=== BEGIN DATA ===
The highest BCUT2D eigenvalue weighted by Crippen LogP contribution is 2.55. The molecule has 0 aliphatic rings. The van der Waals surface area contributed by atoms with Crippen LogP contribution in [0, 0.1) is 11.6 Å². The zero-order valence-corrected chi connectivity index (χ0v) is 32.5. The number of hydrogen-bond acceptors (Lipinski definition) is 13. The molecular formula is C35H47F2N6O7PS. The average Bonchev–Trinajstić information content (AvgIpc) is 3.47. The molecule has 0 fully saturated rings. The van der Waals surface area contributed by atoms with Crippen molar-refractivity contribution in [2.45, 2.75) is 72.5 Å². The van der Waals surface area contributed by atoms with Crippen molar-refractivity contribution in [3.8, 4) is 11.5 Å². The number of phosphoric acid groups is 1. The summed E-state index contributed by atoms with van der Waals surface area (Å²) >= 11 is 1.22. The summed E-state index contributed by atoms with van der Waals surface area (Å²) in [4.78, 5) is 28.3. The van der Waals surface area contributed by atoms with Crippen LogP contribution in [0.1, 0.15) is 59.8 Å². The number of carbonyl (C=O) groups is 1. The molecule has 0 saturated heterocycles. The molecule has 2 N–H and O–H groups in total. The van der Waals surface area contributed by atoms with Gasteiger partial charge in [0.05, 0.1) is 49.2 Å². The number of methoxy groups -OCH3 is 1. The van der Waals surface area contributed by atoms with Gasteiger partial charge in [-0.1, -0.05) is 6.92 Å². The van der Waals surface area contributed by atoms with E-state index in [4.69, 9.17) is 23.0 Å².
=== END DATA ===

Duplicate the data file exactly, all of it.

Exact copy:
The highest BCUT2D eigenvalue weighted by Crippen LogP contribution is 2.55. The molecule has 0 aliphatic rings. The van der Waals surface area contributed by atoms with Crippen LogP contribution in [0, 0.1) is 11.6 Å². The zero-order valence-corrected chi connectivity index (χ0v) is 32.5. The number of hydrogen-bond acceptors (Lipinski definition) is 13. The molecular formula is C35H47F2N6O7PS. The average Bonchev–Trinajstić information content (AvgIpc) is 3.47. The molecule has 0 fully saturated rings. The van der Waals surface area contributed by atoms with Crippen molar-refractivity contribution in [2.45, 2.75) is 72.5 Å². The van der Waals surface area contributed by atoms with Crippen molar-refractivity contribution in [3.8, 4) is 11.5 Å². The number of phosphoric acid groups is 1. The summed E-state index contributed by atoms with van der Waals surface area (Å²) >= 11 is 1.22. The summed E-state index contributed by atoms with van der Waals surface area (Å²) in [4.78, 5) is 28.3. The van der Waals surface area contributed by atoms with Crippen LogP contribution in [0.1, 0.15) is 59.8 Å². The number of carbonyl (C=O) groups is 1. The molecule has 0 saturated heterocycles. The molecule has 2 N–H and O–H groups in total. The van der Waals surface area contributed by atoms with Gasteiger partial charge in [0.05, 0.1) is 49.2 Å². The number of methoxy groups -OCH3 is 1. The van der Waals surface area contributed by atoms with Gasteiger partial charge in [-0.1, -0.05) is 6.92 Å². The van der Waals surface area contributed by atoms with E-state index in [4.69, 9.17) is 23.0 Å².